Special education underfunded by $700 million in Michigan

Nov 28, 2017 by

The report was conducted by Lt. Gov. Brian Calley’s special education task force

Special education in Michigan is underfunded by nearly $700 million, a shortfall that stretches district budgets and makes it difficult to provide services and meet student needs, according to a new report .

The report, completed by a subcommittee of Lt. Gov. Brian Calley’s Special Education Reform Taskforce, found that Michigan schools spend $3 billion on special education services but only receive $2.4 billion in funding.

Because special education services must be provided, regardless of available state and federal funding, schools have covered the shortage by digging into their general fund budgets. That in turn has reduced the amount of dollars available to the overall student body by $459 per pupil, the report says.

“Students with developmental disabilities and learning disabilities should have access to the specialized services they need to learn,” Calley said in a statement. “While we have a long way to go to give students with special needs the resources they deserve, I’m encouraged we now have a roadmap to help us get there.”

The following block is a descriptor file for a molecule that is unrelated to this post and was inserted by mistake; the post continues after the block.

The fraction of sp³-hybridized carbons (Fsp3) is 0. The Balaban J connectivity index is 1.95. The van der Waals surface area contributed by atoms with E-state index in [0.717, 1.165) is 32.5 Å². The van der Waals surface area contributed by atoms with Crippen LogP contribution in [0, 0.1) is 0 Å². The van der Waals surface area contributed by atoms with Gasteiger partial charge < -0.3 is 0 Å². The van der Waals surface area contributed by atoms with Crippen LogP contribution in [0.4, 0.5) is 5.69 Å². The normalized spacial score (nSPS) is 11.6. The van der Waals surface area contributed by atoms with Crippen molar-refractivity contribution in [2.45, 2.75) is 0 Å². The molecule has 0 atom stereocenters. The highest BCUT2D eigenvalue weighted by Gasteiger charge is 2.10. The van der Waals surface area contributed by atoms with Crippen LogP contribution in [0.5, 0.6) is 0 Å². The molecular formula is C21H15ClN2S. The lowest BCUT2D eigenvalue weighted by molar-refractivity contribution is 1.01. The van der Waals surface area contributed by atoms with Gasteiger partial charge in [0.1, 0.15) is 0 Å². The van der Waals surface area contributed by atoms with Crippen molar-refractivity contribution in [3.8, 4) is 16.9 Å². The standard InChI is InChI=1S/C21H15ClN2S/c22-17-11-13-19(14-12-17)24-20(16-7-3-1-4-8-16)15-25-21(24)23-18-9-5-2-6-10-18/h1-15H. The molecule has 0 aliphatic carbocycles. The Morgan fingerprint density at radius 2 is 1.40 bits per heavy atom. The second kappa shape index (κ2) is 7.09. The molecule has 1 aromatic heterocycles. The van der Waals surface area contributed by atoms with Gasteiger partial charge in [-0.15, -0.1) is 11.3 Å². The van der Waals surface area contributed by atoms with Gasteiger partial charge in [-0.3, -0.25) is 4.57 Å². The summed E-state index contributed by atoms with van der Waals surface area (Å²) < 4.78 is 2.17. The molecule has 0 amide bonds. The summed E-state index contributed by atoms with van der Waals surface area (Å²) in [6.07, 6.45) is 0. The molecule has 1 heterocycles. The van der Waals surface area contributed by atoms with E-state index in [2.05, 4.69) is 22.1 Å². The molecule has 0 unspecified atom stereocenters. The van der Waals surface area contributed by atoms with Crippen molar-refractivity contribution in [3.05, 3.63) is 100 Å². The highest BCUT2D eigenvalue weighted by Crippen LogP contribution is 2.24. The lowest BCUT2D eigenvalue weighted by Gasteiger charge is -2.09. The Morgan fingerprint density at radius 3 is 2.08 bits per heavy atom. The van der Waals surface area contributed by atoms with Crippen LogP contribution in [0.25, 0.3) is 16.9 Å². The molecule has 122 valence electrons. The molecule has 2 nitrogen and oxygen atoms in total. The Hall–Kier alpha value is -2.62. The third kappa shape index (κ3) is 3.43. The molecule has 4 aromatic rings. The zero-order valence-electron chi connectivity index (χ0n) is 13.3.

The 11-member committee that created the report consisted of a mix of school administrators, special education advocates, a university professor and one state lawmaker — Rep. Frank Liberati, D-Allen Park.

With the goal of improving the academic performance of Michigan’s special education students, the task force put forth a series of short- and long-term recommendations, most of which involve additional funding. They include establishing funding for the state’s early intervention system for children from age birth to three, promoting the inclusion of special education students in general education classrooms, and increasing support for professional development.

Source: Special education underfunded by $700 million in Michigan, report says

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